Azucena as Protagonist
“Sublime and grotesque” is an apt description of the opera’s protagonist: Azucena, a Romani woman in medieval Spain. That she is the protagonist is not just my opinion, but Verdi’s. It seems that it was his original intention to make her the prima donna and to name the opera after her. “First of all, the zingara [a now unacceptable pejorative term for members of the Roma race] ... she is a woman of rare character who will give her name to the opera,” Verdi wrote. She shares her name with a white lily, a sharp contrast to her hideous, disheveled and dirty appearance. She is a sinister feminine counterpart to Triboulet and Quasimodo and her story deals with racism and lifelong post-traumatic stress disorder. She is a rich and complex character, worthy of serious study, not of ridiculing banter amongst opera aficionados. She is the most original character in the play and exactly the type of “Hugo-esque” antihero that excites Verdi’s muse.
It should immediately be noted that Azucena occupies a unique position in Verdi’s output. The mother, as a leading character, is almost totally absent from Verdi’s output. The warm and supportive Alice Ford in Falstaff is the only other significant mother in Verdi’s work. Azucena is a tragic mother, the daughter of another tragic mother, and someone who clearly had Verdi's sympathy. Her greatest strengths are her devotion to both her mother and her son. At the same time, she is drawn and incited to vengeance, perhaps out of a belief that her mother’s death and injunction obliges her.
To appreciate how unique Azucena is, we must remember that the plight of the tragic father is a recurring and fundamental theme in Verdi’s operas from the beginning to the end of his career. The relationships between Verdi’s fathers and sons are almost always conflictual, his fathers and daughters slightly less so, but all those relationships are lived in the absence of a mother figure. Although I do not believe that operas and symphonies are necessarily autobiographical (particularly in Verdi’s case), it is worth noting that he was in a period of mourning when he was conceptualizing Il Trovatore, as his mother had passed away in 1851.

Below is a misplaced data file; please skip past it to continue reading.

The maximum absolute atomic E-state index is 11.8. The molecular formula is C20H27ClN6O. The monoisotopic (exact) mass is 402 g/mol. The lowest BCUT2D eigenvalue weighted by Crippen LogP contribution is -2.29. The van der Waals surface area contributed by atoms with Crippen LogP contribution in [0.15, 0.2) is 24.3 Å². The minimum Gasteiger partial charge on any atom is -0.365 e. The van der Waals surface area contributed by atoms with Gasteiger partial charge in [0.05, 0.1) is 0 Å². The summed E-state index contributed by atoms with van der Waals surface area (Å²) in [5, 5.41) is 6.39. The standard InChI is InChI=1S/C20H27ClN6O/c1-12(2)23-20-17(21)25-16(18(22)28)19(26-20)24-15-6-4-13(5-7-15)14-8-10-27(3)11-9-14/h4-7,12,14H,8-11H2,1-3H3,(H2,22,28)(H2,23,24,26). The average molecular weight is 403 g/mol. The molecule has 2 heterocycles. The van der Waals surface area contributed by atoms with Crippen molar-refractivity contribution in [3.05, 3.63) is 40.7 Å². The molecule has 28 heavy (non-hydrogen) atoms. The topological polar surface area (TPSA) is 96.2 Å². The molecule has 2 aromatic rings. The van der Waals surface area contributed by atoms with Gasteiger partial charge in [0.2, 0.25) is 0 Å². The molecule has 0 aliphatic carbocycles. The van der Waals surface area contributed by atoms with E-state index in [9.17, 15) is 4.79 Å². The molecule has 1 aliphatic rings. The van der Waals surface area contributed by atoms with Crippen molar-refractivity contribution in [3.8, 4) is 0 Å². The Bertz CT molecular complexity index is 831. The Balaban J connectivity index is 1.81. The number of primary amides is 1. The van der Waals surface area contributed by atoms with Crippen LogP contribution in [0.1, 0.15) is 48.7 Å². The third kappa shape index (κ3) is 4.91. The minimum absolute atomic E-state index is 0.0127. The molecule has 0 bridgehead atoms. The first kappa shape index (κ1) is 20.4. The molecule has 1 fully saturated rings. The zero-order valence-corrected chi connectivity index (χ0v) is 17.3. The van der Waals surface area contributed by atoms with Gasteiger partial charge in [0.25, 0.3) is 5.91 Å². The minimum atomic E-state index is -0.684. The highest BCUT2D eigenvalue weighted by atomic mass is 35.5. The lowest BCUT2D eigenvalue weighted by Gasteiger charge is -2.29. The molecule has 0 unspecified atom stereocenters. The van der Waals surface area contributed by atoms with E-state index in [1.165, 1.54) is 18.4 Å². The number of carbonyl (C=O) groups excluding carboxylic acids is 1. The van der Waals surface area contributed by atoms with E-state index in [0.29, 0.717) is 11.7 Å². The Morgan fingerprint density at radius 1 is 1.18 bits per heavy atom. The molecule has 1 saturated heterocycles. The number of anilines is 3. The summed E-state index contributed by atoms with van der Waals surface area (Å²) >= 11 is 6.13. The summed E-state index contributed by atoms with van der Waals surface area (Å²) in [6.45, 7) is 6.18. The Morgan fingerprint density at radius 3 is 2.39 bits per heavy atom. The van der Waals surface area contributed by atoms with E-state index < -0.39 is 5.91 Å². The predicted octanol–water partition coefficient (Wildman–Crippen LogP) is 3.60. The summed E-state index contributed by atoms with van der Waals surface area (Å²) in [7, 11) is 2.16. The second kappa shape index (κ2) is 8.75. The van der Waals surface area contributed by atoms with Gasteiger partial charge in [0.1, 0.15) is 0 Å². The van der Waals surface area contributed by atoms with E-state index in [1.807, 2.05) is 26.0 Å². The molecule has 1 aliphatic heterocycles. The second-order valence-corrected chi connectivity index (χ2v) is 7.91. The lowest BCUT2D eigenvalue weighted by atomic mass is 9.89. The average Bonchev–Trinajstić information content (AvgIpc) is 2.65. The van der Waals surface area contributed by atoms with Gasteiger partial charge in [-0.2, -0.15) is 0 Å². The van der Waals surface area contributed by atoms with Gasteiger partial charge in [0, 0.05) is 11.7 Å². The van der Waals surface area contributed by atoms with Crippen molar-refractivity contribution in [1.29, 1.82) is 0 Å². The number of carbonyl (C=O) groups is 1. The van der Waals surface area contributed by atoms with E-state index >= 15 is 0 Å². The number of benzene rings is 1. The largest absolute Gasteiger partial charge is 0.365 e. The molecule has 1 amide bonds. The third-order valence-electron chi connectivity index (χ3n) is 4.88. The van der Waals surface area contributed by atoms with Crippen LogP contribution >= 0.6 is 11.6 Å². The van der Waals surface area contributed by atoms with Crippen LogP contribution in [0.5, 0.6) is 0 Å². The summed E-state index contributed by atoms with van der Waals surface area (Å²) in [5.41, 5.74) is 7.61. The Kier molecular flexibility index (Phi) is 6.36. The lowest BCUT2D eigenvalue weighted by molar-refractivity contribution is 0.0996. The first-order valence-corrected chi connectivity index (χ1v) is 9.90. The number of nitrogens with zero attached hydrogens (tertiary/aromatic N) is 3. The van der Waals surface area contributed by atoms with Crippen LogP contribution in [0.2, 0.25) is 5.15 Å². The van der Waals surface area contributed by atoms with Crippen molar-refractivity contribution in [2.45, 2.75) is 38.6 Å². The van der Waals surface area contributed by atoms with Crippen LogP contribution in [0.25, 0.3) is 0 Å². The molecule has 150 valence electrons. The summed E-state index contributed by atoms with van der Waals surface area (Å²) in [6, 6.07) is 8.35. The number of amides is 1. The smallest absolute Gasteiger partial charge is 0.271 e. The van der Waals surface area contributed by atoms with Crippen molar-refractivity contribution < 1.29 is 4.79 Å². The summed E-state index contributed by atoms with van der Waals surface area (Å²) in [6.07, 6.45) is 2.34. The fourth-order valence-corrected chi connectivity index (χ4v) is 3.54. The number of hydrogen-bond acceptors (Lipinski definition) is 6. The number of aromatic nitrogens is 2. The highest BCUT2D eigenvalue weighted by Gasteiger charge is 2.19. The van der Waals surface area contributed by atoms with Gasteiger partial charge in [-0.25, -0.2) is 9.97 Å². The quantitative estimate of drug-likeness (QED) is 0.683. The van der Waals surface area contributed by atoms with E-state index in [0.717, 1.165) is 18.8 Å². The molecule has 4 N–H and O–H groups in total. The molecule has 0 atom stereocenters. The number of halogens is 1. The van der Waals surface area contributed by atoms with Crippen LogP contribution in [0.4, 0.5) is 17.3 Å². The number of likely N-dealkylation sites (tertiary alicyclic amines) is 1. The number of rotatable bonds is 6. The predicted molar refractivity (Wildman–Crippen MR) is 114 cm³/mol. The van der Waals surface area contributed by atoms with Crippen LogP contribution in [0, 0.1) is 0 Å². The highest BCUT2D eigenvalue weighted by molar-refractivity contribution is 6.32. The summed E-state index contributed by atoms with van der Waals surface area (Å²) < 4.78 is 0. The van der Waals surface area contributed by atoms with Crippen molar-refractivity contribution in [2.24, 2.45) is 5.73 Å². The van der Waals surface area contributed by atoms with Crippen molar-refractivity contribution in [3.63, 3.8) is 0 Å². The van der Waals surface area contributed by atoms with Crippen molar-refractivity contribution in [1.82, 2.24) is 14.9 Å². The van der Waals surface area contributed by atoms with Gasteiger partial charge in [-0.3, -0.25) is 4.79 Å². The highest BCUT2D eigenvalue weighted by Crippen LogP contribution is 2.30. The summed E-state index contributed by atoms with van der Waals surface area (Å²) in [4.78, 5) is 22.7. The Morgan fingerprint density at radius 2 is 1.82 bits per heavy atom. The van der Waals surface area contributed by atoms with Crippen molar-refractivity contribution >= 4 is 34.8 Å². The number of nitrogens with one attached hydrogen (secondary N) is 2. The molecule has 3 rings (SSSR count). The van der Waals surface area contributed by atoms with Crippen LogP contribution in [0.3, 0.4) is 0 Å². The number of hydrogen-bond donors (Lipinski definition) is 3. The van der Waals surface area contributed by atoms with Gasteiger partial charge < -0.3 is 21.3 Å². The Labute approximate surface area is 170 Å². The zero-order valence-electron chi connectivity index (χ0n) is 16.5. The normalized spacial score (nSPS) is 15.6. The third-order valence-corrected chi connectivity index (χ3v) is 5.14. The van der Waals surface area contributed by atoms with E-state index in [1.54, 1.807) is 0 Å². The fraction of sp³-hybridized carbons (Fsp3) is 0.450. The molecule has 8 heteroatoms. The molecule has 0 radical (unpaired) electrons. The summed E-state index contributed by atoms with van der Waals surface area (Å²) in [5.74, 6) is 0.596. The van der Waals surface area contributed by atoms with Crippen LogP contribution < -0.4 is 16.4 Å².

Leaving aside that Manrico is her adopted son, Azucena is fully invested in their relationship, and he is devoted to her until the end. The only (momentary) discord between them is prompted by Manrico’s sudden departure to prevent Leonora from entering the convent. And he will (equally abruptly) abandon Leonora at the altar to save his mother. This is paradigmatic of his fundamental conflict, between filial and erotic love.
Verdi and the Middle-Period Masterpieces
The middle-period trilogy of Verdi masterpieces (a posthumous term) consists of Rigoletto (premiered on March 11, 1851), Il Trovatore (January 19, 1853) and La Traviata (March 6, 1853). I cite the dates of the premieres to underscore the fact that Verdi wrote them in an astonishingly short time, two of them virtually simultaneously. The music is so clearly etched that each opera resembles itself more than its next of kin although one can easily identify close similarities. Like the head of Janus, these works look backward and forwards. Oversimplified, Rigoletto and La Traviata point forward as if to inaugurate the future, whereas Il Trovatore is the crowning achievement of the past, a culmination of the Verdian melodrama par excellence of the preceding 14 years. That Trovatore and Traviata, written so closely together, are as different as they are, is remarkable. Trovatore’s brand of romanticism is a culmination and summation of his earlier operas.